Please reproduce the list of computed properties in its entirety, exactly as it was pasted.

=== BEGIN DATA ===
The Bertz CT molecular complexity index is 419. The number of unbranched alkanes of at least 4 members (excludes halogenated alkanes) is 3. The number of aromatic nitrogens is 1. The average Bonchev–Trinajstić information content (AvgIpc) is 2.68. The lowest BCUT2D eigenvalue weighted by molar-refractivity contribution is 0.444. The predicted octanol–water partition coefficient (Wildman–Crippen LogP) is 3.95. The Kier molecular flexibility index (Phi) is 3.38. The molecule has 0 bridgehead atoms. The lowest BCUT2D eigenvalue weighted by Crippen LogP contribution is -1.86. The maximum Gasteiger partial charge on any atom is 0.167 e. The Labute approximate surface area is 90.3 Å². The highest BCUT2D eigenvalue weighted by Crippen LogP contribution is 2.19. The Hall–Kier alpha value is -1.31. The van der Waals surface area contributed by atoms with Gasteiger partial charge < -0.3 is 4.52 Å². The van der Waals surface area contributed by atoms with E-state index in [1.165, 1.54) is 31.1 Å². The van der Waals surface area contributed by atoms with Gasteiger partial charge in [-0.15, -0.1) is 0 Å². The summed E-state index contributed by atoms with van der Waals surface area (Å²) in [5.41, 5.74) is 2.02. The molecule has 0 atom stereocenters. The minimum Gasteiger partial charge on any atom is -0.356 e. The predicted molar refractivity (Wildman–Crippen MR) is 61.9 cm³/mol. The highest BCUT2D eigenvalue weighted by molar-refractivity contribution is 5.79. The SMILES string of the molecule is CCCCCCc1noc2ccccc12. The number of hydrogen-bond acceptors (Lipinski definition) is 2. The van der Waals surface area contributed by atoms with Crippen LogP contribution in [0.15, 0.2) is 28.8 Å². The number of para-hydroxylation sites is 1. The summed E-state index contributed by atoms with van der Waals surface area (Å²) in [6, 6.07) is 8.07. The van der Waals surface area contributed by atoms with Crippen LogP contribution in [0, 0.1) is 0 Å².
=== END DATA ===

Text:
The Bertz CT molecular complexity index is 419. The number of unbranched alkanes of at least 4 members (excludes halogenated alkanes) is 3. The number of aromatic nitrogens is 1. The average Bonchev–Trinajstić information content (AvgIpc) is 2.68. The lowest BCUT2D eigenvalue weighted by molar-refractivity contribution is 0.444. The predicted octanol–water partition coefficient (Wildman–Crippen LogP) is 3.95. The Kier molecular flexibility index (Phi) is 3.38. The molecule has 0 bridgehead atoms. The lowest BCUT2D eigenvalue weighted by Crippen LogP contribution is -1.86. The maximum Gasteiger partial charge on any atom is 0.167 e. The Labute approximate surface area is 90.3 Å². The highest BCUT2D eigenvalue weighted by Crippen LogP contribution is 2.19. The Hall–Kier alpha value is -1.31. The van der Waals surface area contributed by atoms with Gasteiger partial charge < -0.3 is 4.52 Å². The van der Waals surface area contributed by atoms with E-state index in [1.165, 1.54) is 31.1 Å². The van der Waals surface area contributed by atoms with Gasteiger partial charge in [-0.15, -0.1) is 0 Å². The summed E-state index contributed by atoms with van der Waals surface area (Å²) in [5.41, 5.74) is 2.02. The molecule has 0 atom stereocenters. The minimum Gasteiger partial charge on any atom is -0.356 e. The predicted molar refractivity (Wildman–Crippen MR) is 61.9 cm³/mol. The highest BCUT2D eigenvalue weighted by molar-refractivity contribution is 5.79. The SMILES string of the molecule is CCCCCCc1noc2ccccc12. The number of hydrogen-bond acceptors (Lipinski definition) is 2. The van der Waals surface area contributed by atoms with Crippen LogP contribution in [0.15, 0.2) is 28.8 Å². The number of para-hydroxylation sites is 1. The summed E-state index contributed by atoms with van der Waals surface area (Å²) in [6, 6.07) is 8.07. The van der Waals surface area contributed by atoms with Crippen LogP contribution in [0, 0.1) is 0 Å².